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Shoot the Messenger: Dana Goodyear, David Orr, and the Stewards of Poetry
When Dana Goodyear’s New Yorker piece on Poetry magazine and the Poetry Foundation appeared in March, many poets and readers felt a profound sense of gratitude to her. It came as a tremendous relief to find a writer as articulate and credible as Goodyear leveling the criticisms many of us have been developing privately for several years: that Ruth Lilly’s gift to the magazine is being squandered by managers with little imagination and no apparent sense of purpose or history; that the current editorial regime has lessened the magazine by making uninspired choices for the front of the magazine (poems) and vindictive ones for the back (reviews); and that many talented writers, whether new to publishing or well established, may smell decay between Poetry’s pages and choose as a result to send their best work elsewhere.
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Poetry forgot the critic’s role along about the time its editors fell in love with the sound of William Logan’s voice, and in recent years most readers have found greater interest—albeit a tabloid, rubbernecking-after-a-car-crash interest—in its predictable prose than in its predictable verse. It has become the place for those who’d want to see Jeff Clark (the poet) compared to Kim Jong Il (the demagogue), who’d enjoy a public evisceration of Franz Wright in the Letters section, who’d find value in a review of Derek Walcott that condemns his body of work without discussing his poems, and so on.
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Wiman’s stable of writers—Orr, Dan Chiasson, and Peter Campion chief among them—generally are brilliant and intense prose stylists—thoughtful, erudite and well-read thinkers, and passionate writers of clear rhetoric. That is to say, they resemble Logan. Also, like Logan, with some commendable exceptions, their work tends toward the arrogant, masturbatory, spiteful, bombastic, and mean-spirited hatchet job.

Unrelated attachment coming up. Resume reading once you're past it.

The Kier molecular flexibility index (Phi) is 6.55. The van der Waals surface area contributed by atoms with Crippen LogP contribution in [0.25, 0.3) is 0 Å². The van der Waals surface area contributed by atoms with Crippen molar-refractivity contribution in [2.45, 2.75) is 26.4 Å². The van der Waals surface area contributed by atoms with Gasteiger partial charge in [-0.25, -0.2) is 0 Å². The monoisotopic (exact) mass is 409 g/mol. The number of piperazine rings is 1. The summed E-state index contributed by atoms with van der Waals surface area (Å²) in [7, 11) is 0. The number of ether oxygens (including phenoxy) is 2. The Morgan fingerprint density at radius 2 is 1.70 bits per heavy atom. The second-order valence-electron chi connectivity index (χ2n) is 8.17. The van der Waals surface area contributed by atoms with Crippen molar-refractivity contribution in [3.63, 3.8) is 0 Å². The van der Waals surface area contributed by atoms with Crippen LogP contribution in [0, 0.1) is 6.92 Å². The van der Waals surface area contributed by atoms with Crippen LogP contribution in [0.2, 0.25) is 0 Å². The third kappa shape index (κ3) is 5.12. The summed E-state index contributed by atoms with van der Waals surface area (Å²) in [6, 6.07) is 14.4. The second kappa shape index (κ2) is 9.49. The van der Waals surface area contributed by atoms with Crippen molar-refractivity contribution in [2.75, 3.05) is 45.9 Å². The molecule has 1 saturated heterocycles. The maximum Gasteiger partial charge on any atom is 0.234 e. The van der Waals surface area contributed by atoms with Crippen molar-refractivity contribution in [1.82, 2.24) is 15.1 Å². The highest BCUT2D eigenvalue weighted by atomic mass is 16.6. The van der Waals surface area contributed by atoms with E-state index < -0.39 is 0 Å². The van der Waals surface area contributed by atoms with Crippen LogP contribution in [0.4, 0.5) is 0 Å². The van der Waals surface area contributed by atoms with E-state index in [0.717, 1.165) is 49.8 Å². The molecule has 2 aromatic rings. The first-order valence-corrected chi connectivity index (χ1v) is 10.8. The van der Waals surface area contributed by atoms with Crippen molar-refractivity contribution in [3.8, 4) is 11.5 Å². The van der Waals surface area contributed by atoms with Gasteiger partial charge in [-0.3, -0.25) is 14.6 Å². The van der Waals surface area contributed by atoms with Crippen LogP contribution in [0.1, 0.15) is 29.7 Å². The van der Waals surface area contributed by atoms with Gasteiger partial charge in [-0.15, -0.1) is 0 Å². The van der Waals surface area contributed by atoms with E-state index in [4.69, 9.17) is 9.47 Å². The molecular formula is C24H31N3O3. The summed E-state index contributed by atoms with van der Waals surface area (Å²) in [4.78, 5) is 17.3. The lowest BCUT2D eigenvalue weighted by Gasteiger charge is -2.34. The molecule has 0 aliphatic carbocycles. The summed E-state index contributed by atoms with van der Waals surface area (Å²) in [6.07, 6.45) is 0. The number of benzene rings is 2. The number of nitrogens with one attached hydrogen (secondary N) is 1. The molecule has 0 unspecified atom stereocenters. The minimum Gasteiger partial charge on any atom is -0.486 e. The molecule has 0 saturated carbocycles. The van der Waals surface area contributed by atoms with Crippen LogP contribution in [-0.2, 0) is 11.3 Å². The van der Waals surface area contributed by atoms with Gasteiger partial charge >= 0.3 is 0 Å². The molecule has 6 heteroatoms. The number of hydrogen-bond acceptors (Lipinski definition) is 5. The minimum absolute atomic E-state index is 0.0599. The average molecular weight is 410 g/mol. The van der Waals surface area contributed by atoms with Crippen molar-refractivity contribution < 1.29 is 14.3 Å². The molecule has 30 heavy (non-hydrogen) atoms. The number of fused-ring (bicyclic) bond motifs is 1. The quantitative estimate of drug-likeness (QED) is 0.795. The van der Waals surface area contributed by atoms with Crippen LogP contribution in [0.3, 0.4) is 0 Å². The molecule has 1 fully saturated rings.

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The pain a critic causes must be slight and illuminating. Hugh Kenner was a critic; Harold Bloom is a critic, and Helen Vendler, and probably James Longenbach. The writers in the back of Poetry are mere reviewers of books, mistaking their own pyrotechnically phrased opinions for the kind of enlightened utterance that reveals poetry to its readers and earns their good faith.
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It saddens even those of us who’ve long since lost confidence in Orr and his colleagues to see him stoop to the kind of ad hominem tactics that bring Goodyear personally into an argument that was supposed to be about the best stewardship of poetry. Orr’s need to point out that Goodyear is thirty years old doesn’t tell us she’s not gifted enough to have appeared in The New Yorker; it tells us that his apparent bias against comparatively young poets might well keep him from bringing his readers the next John Keats, who died at 25.
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Furthermore, some talented writers and readers will arrive at the conclusion that Poetry can no longer be considered English-language poetry’s gold standard, that its scope and reputation will be diminished for the imaginable future by a doctrinaire and wrong-headed editorial stance, and that their energies probably are best directed elsewhere. Those of us whose affections for the magazine predate the Lilly gift are deeply saddened by that prospect.
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